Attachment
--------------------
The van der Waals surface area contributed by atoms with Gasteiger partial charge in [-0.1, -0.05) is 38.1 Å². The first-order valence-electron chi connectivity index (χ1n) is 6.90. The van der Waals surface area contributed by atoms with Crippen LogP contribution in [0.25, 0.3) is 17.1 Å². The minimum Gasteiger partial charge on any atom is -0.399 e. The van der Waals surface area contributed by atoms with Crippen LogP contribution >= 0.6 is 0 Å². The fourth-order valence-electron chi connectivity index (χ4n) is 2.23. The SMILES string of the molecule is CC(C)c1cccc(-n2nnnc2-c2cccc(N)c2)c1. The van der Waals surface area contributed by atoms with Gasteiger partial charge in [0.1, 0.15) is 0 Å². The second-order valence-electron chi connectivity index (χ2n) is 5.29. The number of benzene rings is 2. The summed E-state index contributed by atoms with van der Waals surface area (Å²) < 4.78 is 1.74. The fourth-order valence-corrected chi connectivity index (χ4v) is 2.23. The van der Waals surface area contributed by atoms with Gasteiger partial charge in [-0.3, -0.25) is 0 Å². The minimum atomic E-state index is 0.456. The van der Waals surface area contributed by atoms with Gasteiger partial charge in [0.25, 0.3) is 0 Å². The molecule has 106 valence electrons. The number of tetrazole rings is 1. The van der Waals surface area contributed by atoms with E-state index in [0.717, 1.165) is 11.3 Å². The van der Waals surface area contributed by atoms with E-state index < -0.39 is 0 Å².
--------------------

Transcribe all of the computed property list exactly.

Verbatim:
The van der Waals surface area contributed by atoms with Gasteiger partial charge in [-0.1, -0.05) is 38.1 Å². The first-order valence-electron chi connectivity index (χ1n) is 6.90. The van der Waals surface area contributed by atoms with Crippen LogP contribution in [0.25, 0.3) is 17.1 Å². The minimum Gasteiger partial charge on any atom is -0.399 e. The van der Waals surface area contributed by atoms with Crippen LogP contribution >= 0.6 is 0 Å². The fourth-order valence-electron chi connectivity index (χ4n) is 2.23. The SMILES string of the molecule is CC(C)c1cccc(-n2nnnc2-c2cccc(N)c2)c1. The van der Waals surface area contributed by atoms with Gasteiger partial charge in [0.1, 0.15) is 0 Å². The second-order valence-electron chi connectivity index (χ2n) is 5.29. The number of benzene rings is 2. The summed E-state index contributed by atoms with van der Waals surface area (Å²) < 4.78 is 1.74. The fourth-order valence-corrected chi connectivity index (χ4v) is 2.23. The van der Waals surface area contributed by atoms with Gasteiger partial charge in [-0.3, -0.25) is 0 Å². The minimum atomic E-state index is 0.456. The van der Waals surface area contributed by atoms with Gasteiger partial charge in [0.25, 0.3) is 0 Å². The molecule has 106 valence electrons. The number of tetrazole rings is 1. The van der Waals surface area contributed by atoms with E-state index in [0.717, 1.165) is 11.3 Å². The van der Waals surface area contributed by atoms with E-state index < -0.39 is 0 Å².